Tokyo firefighters blast over 60 tons of water on No. 3 reactor
Chief Cabinet Secretary Yukio Edano said the water spraying operations at the No. 3 reactor had been "successful" and the situation at the reactor had been "stabilized." -The Yomiuri Shimbun/ANN
FUKUSHIMA, Japan - As the world watched, efforts continued Saturday to avert a disaster at the troubled Fukushima No. 1 nuclear power plant, with personnel trying to restore power to damaged reactors and the Self-Defense Forces and firefighters persevering in their water-spraying mission.
Connecting an outside power supply to the nuclear plant would enable cooling functions to be restored at the No. 2 reactor, plant operator Tokyo Electric Power Co. said. The containment vessel at this reactor is feared to have been damaged in the magnitude-9.0 earthquake and ensuing tsunami that struck March 11. TEPCO said it aimed to restore power Saturday.
Meanwhile, a special team from the Tokyo Fire Department blasted water on the No. 3 reactor early Saturday and again in the afternoon.
At a press conference Saturday afternoon, Chief Cabinet Secretary Yukio Edano said the water spraying operations at the No. 3 reactor had been "successful" and the situation at the reactor had been "stabilized."
Work to restore electricity was being done in three separate reactor groups--Nos. 1 and 2; Nos. 3 and 4; and Nos. 5 and 6. The highest priority was the No. 2 reactor, TEPCO said.
The utility firm parked a vehicle with power distribution devices near the No. 1 reactor Friday, and connected the devices with cables to the No. 2 reactor's power distribution board-cum-transformer at the turbine building. On Saturday, company workers were busy laying about 1.5 kilometers of cable inside the plant.
At the No. 6 reactor, its second emergency diesel power generator was repaired at 4:22 a.m. Saturday. With the generator able to provide electricity, TEPCO could activate the heat exchanger at the No. 5 reactor's temporary storage pool for spent nuclear fuel rods, which decreased the temperature in the pool by about 1 C. Until then, TEPCO had only one emergency generator at the No. 6 reactor that it used to circulate water in spent fuel rod pools at the Nos. 5 and 6 reactors. However, this did not prevent temperatures in the pools from rising.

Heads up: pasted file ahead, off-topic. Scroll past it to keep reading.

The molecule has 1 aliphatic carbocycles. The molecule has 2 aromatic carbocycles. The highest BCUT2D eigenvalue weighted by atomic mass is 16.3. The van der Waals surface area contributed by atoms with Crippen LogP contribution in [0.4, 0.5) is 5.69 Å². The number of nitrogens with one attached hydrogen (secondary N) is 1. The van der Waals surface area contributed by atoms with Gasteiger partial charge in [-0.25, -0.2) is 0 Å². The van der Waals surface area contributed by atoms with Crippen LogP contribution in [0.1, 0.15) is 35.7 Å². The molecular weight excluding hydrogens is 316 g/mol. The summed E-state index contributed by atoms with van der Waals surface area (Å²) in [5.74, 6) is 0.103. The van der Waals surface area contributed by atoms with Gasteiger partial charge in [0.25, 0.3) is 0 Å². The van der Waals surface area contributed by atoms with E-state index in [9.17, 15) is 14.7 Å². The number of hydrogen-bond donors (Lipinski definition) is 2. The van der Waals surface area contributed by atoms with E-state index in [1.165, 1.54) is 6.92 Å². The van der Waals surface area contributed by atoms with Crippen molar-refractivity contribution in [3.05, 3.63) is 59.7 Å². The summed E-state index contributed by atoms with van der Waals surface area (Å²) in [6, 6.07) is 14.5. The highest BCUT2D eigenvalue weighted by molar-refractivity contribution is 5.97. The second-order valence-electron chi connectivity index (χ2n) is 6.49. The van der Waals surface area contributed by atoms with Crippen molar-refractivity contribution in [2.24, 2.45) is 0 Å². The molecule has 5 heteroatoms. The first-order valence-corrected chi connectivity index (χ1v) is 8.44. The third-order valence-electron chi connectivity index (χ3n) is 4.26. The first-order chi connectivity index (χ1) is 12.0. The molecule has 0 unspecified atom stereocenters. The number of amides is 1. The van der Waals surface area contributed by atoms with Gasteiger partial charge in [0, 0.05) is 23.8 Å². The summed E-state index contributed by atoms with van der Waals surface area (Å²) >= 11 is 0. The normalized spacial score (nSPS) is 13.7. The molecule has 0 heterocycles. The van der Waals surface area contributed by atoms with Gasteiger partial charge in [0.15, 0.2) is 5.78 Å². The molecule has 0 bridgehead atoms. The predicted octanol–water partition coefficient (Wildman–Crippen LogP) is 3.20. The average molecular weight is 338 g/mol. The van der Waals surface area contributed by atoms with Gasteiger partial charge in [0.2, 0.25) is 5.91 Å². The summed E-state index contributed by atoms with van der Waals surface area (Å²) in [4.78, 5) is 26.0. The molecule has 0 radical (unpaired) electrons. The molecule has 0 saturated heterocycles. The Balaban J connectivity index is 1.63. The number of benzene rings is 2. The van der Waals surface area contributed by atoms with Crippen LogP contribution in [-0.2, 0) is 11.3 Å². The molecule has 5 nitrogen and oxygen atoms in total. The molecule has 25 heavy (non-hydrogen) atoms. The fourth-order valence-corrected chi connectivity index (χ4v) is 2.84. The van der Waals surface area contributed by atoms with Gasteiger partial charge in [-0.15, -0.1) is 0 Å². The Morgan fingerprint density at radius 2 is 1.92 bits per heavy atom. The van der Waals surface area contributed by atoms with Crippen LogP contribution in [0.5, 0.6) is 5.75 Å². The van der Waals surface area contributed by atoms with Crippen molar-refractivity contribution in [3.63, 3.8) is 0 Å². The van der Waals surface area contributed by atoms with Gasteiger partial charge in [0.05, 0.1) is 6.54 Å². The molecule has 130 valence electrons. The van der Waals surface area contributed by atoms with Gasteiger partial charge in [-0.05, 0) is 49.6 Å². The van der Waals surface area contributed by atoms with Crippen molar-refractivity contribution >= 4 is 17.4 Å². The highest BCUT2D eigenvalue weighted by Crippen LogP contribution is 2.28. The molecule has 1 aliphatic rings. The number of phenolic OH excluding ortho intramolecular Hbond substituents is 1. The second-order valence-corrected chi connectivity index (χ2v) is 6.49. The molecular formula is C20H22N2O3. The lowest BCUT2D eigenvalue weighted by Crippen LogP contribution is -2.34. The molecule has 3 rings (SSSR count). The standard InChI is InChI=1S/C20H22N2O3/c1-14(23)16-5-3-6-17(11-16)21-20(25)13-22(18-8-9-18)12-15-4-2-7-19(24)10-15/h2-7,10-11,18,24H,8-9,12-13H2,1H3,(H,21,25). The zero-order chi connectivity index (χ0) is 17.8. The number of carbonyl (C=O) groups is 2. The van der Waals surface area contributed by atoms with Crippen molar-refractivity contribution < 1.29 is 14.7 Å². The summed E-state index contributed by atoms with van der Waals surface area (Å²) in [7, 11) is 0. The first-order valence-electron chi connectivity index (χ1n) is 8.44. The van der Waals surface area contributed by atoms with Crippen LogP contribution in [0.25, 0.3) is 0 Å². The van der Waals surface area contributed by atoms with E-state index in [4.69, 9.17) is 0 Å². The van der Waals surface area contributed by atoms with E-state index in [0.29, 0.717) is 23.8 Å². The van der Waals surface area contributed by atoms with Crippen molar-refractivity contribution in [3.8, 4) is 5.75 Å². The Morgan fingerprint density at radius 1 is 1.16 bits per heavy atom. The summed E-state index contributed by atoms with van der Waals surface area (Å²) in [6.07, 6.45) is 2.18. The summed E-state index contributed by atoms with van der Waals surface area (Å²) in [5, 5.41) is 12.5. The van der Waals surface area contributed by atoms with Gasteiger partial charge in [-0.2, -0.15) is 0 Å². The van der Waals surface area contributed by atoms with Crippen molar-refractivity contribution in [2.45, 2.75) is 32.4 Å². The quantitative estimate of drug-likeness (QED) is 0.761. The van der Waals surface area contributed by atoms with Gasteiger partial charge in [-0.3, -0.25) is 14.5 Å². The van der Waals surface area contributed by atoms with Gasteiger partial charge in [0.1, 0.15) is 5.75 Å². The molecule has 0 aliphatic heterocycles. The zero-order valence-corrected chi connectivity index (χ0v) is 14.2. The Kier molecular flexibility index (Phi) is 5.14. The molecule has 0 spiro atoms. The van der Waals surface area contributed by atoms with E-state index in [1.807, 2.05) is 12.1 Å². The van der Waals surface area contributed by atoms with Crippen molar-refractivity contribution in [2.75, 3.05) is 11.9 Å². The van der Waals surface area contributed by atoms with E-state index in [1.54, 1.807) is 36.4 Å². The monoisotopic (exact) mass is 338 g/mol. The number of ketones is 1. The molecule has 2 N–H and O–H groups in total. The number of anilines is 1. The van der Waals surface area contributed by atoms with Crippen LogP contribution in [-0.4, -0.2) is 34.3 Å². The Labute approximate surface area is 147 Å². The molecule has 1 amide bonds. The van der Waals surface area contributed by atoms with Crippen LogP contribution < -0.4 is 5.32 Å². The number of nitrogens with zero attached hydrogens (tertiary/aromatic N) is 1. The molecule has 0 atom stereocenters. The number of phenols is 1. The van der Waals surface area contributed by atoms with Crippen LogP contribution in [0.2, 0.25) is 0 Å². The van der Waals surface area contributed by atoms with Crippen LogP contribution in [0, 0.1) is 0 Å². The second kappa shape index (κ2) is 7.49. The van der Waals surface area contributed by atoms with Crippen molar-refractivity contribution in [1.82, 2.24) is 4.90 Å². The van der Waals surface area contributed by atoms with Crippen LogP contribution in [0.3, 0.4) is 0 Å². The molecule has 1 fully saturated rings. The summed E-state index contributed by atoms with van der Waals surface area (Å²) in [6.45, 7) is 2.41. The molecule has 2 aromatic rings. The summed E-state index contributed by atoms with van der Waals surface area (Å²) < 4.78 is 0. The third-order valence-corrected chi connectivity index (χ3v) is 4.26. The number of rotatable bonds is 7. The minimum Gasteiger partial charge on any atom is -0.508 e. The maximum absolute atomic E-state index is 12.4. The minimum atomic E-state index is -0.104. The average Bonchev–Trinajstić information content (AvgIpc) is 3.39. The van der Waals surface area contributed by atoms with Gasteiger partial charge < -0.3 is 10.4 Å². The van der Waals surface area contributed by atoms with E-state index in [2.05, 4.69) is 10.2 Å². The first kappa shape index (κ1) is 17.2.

TEPCO also drilled holes in the roofs of the buildings housing the Nos. 5 and 6 reactors to prevent hydrogen explosions.
Two more vehicles equipped with power distribution devices were placed at the Nos. 3 and 4 reactors. On Saturday, TEPCO was trying to repair high-voltage cables that had been disconnected after the earthquake, and was also laying cable to the No. 4 reactor's power distributor, the firm said.
The utility hoped to restore power to reactors 1, 2, 5 and 6 on Saturday, and to the remaining two on Sunday.
The government's Nuclear and Industry Safety Agency said radiation levels inside the power station were more than 5,000 microsieverts per hour north of the main office building, about half a kilometer northwest of the No. 3 reactor, at 5 p.m. Friday. Radiation at this location decreased to 3,181 microsieverts per hour at 1:50 a.m. Saturday, a reduction of about 40 percent.
Although this is lower than the 250,000 microsieverts emergency workers are allowed to be exposed to in special circumstances, levels remained high. High radiation means work near the reactor buildings needed to proceed carefully.
Near the west gate, about 1.1 kilometers west of the No. 3 reactor, radiation was measured at 830.8 microsieverts per hour at 8:10 a.m. Saturday, but had decreased to 364.5 microsieverts at 9 a.m., TEPCO added.
The fire department said it was planning to spray water on the No. 3 reactor for seven hours on Saturday.
On Friday, Self-Defense Forces fire engines sprayed the No. 3 reactor. They were joined by a chemical pumper on loan from the U.S. Yokosuka naval base, operated by two employees of a TEPCO subsidiary.
Tokyo firefighters sprayed about 60 tons of seawater toward the temporary storage pool at the No. 3 reactor in about 20 minutes from 12:30 a.m. Saturday. The fire department resumed its mission at 2:05 p.m.
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